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Freda Anderson

Ornamental device used extensively in the Romanesque period, particularly in the 12th century. It is formed of small blocks, either flat and square or cylindrical, spaced out in horizontal bands (see fig.). Billets in a single band occur frequently (e.g. the nave string course at Ely Cathedral; early 12th century), but are found less often in double bands (e.g. an impost in the crypt of Worcester Cathedral; from 1084). Their most common arrangement is in three bands: the blocks in the two lower bands are placed under the voids in the band above to give a chequerboard effect (e.g. the interior east windows of Paray-le-Monial Priory, France). Where there are more than three bands (e.g. the north portal of Charlieu Priory, France) the billets are tiny. Occasionally, as in the north portal of Fontgombault Abbey, billets are placed without voids, side by side.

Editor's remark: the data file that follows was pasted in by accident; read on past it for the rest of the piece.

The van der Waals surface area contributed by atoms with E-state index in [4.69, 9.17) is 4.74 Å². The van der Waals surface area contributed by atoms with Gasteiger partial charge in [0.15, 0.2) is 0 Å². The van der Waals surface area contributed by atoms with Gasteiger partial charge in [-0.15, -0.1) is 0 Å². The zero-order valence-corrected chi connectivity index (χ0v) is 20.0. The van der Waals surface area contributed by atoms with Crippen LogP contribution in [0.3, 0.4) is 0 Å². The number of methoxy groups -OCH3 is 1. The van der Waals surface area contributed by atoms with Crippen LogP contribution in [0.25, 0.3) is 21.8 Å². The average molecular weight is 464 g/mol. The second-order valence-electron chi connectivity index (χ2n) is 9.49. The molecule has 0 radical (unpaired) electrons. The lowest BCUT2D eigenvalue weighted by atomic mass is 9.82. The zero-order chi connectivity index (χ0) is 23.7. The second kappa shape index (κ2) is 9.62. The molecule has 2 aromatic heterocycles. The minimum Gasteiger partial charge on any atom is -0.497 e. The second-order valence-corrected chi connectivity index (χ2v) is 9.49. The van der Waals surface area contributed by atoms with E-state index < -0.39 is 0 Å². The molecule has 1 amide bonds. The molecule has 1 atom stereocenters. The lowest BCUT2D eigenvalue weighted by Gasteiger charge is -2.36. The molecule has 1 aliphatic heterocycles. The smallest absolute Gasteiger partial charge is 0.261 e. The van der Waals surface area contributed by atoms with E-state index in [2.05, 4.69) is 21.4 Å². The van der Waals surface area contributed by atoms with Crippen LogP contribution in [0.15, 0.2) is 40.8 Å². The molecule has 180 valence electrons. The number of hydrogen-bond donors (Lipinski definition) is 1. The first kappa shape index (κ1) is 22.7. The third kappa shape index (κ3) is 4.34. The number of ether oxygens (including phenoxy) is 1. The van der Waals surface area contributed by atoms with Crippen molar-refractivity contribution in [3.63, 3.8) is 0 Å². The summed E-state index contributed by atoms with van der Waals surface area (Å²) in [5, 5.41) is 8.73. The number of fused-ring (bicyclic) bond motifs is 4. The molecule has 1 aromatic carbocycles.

Examples of billet ornament survive from the 6th century ...



John Thomas

Form of three-dimensional zigzag ornament particularly associated with Anglo-Norman Romanesque architecture, where it was used to decorate arches, doorways and windows. An equivalent term is dancette (or dancetty), although this is generally reserved for the zigzags used in heraldry. The stripes and flashes set on to the sleeves of military uniform tunics are also chevrons. Architectural chevron is possibly related to Byzantine brick saw-tooth ornament, transmitted indirectly through the decoration of, for example, canon tables in Carolingian and Ottonian illuminated manuscripts (e.g. the Gospel Book of Bernward of Hildesheim; c. 1000; Hildesheim, Diözmus. & Domschatzkam., MS. 18). The saw-tooth motif appears in Romanesque wall painting until the late 12th century (e.g. Terrassa, Spain, S Maria; c. 1175–1200). Chevron is not common in Western buildings before ad 1000, but it is found in Islamic architecture as early as the 8th century at Qusayr ‛Amra, and although it remains unclear precisely how chevron became so closely associated with Anglo-Norman architecture, Borg has suggested that both manuscript illuminations and knowledge of Islamic buildings brought by returning crusaders after ...